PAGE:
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Sunday, March 5, 2017

The Poetry Show features Rachel Hadas

The Poetry Show -- 6 March 2017 on EPIC Radio

7:30--9:00 AM Mondays



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This week's Poet is Rachel Hadas



Poet, translator, essayist, and professor, Rachel Hadas was born in New York City on November 8, 1948. Her father, who died when she was seventeen years old, was a noted classics scholar at Columbia University. She also studied classics, graduating from Radcliffe College with a B.A. in 1969. She then spent four years living in Greece before entering graduate school. She studied poetry at Johns Hopkins University (M.A.) and comparative literature at Princeton University (PhD.). In 1981, she joined the faculty of Rutgers University at Newark, where she is currently Board of Governors Professor of English. She has published widely, both poetry and prose, as well as editing anthologies. Among her books of poetry are Halfway Down the Hall: New and Selected Poems (Wesleyan University Press, 1998), The River of Forgetfulness (David Robert Books, 2006), The Golden Road (TriQuarterly Books, 2012) and, most recently, Questions in the Vestibule (TriQuarterly Books/Northwestern University Press, 2016). She also published prose, including The Double Legacy: Reflections on a Pair of Deaths and Strange Relation: A Memoir of Marriage, Dementia and Poetry. The latter book concerns her husband's diagnosis of a neurodegenerative disease at age 61 in 2004, a topic she also wrote about in poetry, some of which is contained in the memoir. Her numerous awards include a Guggenheim Foundation fellowship, the O. B. Hardison Award from the Folger Shakespeare Library, and an Award in Literature from the American Academy and Institute of Arts and Letters.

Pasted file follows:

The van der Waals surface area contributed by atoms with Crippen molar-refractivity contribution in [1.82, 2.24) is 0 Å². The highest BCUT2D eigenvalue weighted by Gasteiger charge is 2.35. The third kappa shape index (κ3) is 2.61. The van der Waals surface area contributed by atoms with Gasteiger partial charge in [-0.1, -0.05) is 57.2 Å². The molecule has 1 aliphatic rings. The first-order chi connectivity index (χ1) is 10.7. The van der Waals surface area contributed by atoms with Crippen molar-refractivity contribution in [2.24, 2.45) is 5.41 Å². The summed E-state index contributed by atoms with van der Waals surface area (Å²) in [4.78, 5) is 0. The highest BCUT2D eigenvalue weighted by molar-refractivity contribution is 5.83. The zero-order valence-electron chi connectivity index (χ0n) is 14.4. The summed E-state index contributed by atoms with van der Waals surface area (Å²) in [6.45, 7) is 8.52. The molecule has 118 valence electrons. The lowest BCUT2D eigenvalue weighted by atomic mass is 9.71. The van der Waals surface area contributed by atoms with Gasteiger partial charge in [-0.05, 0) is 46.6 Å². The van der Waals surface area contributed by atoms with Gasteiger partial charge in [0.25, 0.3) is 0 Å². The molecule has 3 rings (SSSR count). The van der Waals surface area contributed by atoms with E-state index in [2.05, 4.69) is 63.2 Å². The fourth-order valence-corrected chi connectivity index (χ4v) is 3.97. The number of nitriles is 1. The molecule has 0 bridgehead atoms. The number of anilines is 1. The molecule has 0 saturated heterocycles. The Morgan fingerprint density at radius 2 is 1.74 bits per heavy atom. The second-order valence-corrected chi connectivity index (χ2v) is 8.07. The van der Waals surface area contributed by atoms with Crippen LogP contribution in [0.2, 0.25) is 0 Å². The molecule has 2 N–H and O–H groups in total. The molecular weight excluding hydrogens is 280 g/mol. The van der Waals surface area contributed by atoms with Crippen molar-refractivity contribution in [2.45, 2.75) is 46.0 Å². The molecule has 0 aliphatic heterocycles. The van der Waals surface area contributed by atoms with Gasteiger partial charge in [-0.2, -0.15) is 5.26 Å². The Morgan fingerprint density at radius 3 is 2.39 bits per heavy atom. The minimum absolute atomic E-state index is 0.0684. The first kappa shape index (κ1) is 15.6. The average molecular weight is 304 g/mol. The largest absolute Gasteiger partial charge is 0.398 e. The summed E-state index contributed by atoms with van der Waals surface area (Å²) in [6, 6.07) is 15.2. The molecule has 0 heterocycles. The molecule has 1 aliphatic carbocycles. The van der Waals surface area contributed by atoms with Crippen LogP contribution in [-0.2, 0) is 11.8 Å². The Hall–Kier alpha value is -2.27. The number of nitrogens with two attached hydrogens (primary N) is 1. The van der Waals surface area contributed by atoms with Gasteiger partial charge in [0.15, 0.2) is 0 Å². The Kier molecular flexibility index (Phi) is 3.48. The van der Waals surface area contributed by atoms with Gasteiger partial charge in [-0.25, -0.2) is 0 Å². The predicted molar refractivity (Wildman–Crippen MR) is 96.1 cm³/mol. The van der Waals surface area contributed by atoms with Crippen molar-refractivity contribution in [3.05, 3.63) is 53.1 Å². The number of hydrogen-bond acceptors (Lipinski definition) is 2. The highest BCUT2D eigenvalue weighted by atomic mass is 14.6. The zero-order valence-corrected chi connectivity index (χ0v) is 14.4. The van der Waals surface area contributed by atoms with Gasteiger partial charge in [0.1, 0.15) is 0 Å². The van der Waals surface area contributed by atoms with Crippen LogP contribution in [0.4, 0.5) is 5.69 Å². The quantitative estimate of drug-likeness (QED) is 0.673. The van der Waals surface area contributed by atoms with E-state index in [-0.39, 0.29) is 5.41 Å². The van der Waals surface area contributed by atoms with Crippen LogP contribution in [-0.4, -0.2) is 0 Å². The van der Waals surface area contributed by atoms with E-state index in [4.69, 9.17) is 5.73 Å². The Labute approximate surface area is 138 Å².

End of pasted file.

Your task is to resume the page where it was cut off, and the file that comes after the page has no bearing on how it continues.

The week's featured poem, "Balancing," is from her most recent collection of poems, Questions in the Vestibule (TriQuarterly Books/ Northwestern University Press, 2016). It is a formal poem, a villanelle, but instead of repeating whole lines, she just repeats the ending phrases.

BALANCING

To land in a story whose end I do not know—
as if we ever saw to any end—
I try to keep my balance, high and low.

The sliver of this moon, discreet and new—
waxing? Waning? I forget. They blend
in a sky whose limits we don't know.

Out of the silk and velvet bedroom now
to jagged crevices, uneven land
I stagger, lurching between high and low.

One foot. The other. Careful where I go.
Where am I going? I cannot pretend
to map this new terrain. Nor do I know

just what meanders led me here to you,
oasis or mirage. Beloved friend,
a shadow looms. Now something's swooping low,

a storm of wings exploding in the blue.
Light is pouring through a mortal wound.
I am afraid to see. I want to know.
I clutch at uprights, reeling, high and low.